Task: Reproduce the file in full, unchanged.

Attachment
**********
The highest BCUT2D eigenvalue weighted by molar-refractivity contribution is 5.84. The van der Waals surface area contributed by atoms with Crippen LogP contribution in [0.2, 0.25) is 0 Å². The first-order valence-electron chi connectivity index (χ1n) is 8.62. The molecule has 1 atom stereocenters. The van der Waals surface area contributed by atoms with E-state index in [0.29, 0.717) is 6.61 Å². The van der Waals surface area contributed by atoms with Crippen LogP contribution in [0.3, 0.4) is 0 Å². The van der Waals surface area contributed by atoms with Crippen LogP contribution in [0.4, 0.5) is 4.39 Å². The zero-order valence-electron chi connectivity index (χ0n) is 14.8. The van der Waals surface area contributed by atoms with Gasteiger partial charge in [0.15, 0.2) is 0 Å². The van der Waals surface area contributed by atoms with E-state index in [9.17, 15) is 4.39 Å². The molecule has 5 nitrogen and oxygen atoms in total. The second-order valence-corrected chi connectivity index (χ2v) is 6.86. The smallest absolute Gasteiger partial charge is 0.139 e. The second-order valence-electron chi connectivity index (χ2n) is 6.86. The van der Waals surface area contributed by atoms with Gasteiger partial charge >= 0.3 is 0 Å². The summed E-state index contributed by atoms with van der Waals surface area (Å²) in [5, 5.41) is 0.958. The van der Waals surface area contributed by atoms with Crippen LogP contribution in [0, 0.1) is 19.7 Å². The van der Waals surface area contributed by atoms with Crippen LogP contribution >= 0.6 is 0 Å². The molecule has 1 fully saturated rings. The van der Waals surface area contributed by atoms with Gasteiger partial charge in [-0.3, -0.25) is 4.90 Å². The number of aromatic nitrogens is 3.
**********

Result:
The highest BCUT2D eigenvalue weighted by molar-refractivity contribution is 5.84. The van der Waals surface area contributed by atoms with Crippen LogP contribution in [0.2, 0.25) is 0 Å². The first-order valence-electron chi connectivity index (χ1n) is 8.62. The molecule has 1 atom stereocenters. The van der Waals surface area contributed by atoms with E-state index in [0.29, 0.717) is 6.61 Å². The van der Waals surface area contributed by atoms with Crippen LogP contribution in [0.3, 0.4) is 0 Å². The van der Waals surface area contributed by atoms with Crippen LogP contribution in [0.4, 0.5) is 4.39 Å². The zero-order valence-electron chi connectivity index (χ0n) is 14.8. The van der Waals surface area contributed by atoms with Gasteiger partial charge in [0.15, 0.2) is 0 Å². The van der Waals surface area contributed by atoms with E-state index in [9.17, 15) is 4.39 Å². The molecule has 5 nitrogen and oxygen atoms in total. The second-order valence-corrected chi connectivity index (χ2v) is 6.86. The smallest absolute Gasteiger partial charge is 0.139 e. The second-order valence-electron chi connectivity index (χ2n) is 6.86. The van der Waals surface area contributed by atoms with Gasteiger partial charge >= 0.3 is 0 Å². The summed E-state index contributed by atoms with van der Waals surface area (Å²) in [5, 5.41) is 0.958. The van der Waals surface area contributed by atoms with Crippen LogP contribution in [0, 0.1) is 19.7 Å². The van der Waals surface area contributed by atoms with Crippen LogP contribution >= 0.6 is 0 Å². The molecule has 1 fully saturated rings. The van der Waals surface area contributed by atoms with Gasteiger partial charge in [-0.3, -0.25) is 4.90 Å². The number of aromatic nitrogens is 3.